Pawsibilities NY

Month: April 2013

Could Your Dog Be a Therapy Dog?

I have been teaching classes with The Good Dog Foundation for almost a year now, and I have really found the work to be very fulfilling.  The Good Dog Foundation has quite a process for dogs, and owners, to become certified as therapy dog teams.  It seems to be an affective and thorough procedure.  The process starts with an evaluation, by a dog trainer, where the trainer can decide if the dog is suitable for one of two different level classes, or perhaps needs some more training.  It is very rare that a dog be completely turned away from trying the evaluation again, but certain aggression would cause this.  Then there are two different levels of class, some dogs can place out of the first, 6 week course, but everyone must complete all 5 weeks of the second level class.  Both the owner who wishes to bring the dog, or owners if there are more than one, must attend each class together, because teams are certified together, your dog is a therapy dog, and you are his therapy dog handler!  Once you complete all five classes, and all accompanying paperwork, you will also be observed on your first visit by a dog trainer.  Good Dog goes through this very thorough process to certify teams as therapy teams, rather than simply allowing people to register their dogs as therapy dogs, without any such process.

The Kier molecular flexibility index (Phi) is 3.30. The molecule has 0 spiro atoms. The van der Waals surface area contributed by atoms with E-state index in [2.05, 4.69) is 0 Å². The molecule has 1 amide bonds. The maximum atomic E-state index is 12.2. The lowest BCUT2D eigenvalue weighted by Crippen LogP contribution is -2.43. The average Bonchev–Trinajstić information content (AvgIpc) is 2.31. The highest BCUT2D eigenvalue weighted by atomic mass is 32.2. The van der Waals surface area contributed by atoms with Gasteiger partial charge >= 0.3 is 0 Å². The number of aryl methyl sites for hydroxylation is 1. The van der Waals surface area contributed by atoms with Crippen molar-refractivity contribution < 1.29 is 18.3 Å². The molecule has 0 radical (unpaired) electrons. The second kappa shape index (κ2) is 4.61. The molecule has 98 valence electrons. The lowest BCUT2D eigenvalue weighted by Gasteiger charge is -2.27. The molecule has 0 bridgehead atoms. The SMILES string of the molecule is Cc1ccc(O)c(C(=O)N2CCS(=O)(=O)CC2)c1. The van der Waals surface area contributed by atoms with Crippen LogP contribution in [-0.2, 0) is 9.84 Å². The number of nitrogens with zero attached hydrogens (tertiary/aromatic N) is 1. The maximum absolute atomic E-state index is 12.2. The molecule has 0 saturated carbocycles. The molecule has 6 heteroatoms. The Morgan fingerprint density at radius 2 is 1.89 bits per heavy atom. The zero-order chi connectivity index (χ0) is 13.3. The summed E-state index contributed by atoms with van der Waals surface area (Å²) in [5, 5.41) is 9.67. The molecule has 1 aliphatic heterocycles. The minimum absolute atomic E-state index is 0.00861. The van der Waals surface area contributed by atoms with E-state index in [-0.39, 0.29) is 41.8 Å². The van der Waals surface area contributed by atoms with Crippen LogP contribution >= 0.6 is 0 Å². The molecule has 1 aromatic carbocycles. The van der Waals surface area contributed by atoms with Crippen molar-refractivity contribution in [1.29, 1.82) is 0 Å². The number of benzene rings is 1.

There is an important difference between registration and certification. Certification means that the organization has participated in the training of the dog, and the handler. Registration usually reflects a one-time screening, an organization that simply registers it’s teams does not certify that the team is trained to a certain level. Instead, the team is registered as having met minimum requirements.  Good Dog is the only organization in New York City that offers true therapy team certifications.

It is quite a long road, and a lot of work for the people who get through, but after I saw how much it means to the people we visit, I got it!  It is all worth it for the dogs who love this work.  That being said, you might have a wonderful dog, who loves you and anyone who comes into your home, man, woman, or child, but unfortunately outside of that comfort zone of your home, he actually does not enjoy strangers petting him and this even causes him anxiety.  This is always the hardest case, because I can see that the owner has worked hard with his dog, and I can even see how obedient and well mannered the dog is, and I completely believe the owner when he says he knows the dog would never hurt anyone.  Unfortunately sometimes this is just not enough to make a dog a therapy dog.  It is not because I am worried your dog will hurt anyone, it is more likely because I can see in body language and stress signals that the environments and situations this dog will encounter on therapy visits will definitely cause him stress.  There is no reason for this stress, and I cannot allow a stressed dog to move forward because it just isn’t fair.  Even if you have a small dog and you can pick him up and put him in people’s lap, but he is showing clear stress signals, he just knows he cannot get away; this is not fair to the dog, and it is best to just find something you and your dog can do together that does not cause either of you stress or anxiety.